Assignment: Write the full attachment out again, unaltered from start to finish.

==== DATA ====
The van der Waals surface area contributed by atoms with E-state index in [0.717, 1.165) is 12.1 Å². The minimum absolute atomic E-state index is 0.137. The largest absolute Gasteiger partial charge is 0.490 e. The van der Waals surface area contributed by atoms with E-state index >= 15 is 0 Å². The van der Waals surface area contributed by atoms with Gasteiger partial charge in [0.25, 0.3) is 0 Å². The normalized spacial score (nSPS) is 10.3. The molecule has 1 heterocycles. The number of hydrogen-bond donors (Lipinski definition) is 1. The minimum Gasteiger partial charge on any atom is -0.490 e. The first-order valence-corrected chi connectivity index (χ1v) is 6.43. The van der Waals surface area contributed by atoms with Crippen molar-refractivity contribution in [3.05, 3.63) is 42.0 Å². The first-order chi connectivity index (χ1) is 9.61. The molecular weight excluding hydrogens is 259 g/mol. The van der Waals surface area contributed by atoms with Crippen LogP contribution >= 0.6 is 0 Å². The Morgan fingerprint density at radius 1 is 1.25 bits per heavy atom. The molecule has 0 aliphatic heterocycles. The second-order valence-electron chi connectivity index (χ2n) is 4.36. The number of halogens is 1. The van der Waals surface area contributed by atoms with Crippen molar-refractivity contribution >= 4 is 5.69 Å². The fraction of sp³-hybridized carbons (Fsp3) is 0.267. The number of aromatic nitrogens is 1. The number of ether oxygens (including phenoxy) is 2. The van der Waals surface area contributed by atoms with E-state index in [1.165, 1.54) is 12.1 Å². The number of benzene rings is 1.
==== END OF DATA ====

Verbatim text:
The van der Waals surface area contributed by atoms with E-state index in [0.717, 1.165) is 12.1 Å². The minimum absolute atomic E-state index is 0.137. The largest absolute Gasteiger partial charge is 0.490 e. The van der Waals surface area contributed by atoms with E-state index >= 15 is 0 Å². The van der Waals surface area contributed by atoms with Gasteiger partial charge in [0.25, 0.3) is 0 Å². The normalized spacial score (nSPS) is 10.3. The molecule has 1 heterocycles. The number of hydrogen-bond donors (Lipinski definition) is 1. The minimum Gasteiger partial charge on any atom is -0.490 e. The first-order valence-corrected chi connectivity index (χ1v) is 6.43. The van der Waals surface area contributed by atoms with Crippen molar-refractivity contribution in [3.05, 3.63) is 42.0 Å². The first-order chi connectivity index (χ1) is 9.61. The molecular weight excluding hydrogens is 259 g/mol. The van der Waals surface area contributed by atoms with Crippen LogP contribution >= 0.6 is 0 Å². The Morgan fingerprint density at radius 1 is 1.25 bits per heavy atom. The molecule has 0 aliphatic heterocycles. The second-order valence-electron chi connectivity index (χ2n) is 4.36. The number of halogens is 1. The van der Waals surface area contributed by atoms with Crippen molar-refractivity contribution >= 4 is 5.69 Å². The fraction of sp³-hybridized carbons (Fsp3) is 0.267. The number of aromatic nitrogens is 1. The number of ether oxygens (including phenoxy) is 2. The van der Waals surface area contributed by atoms with E-state index in [1.165, 1.54) is 12.1 Å². The number of benzene rings is 1.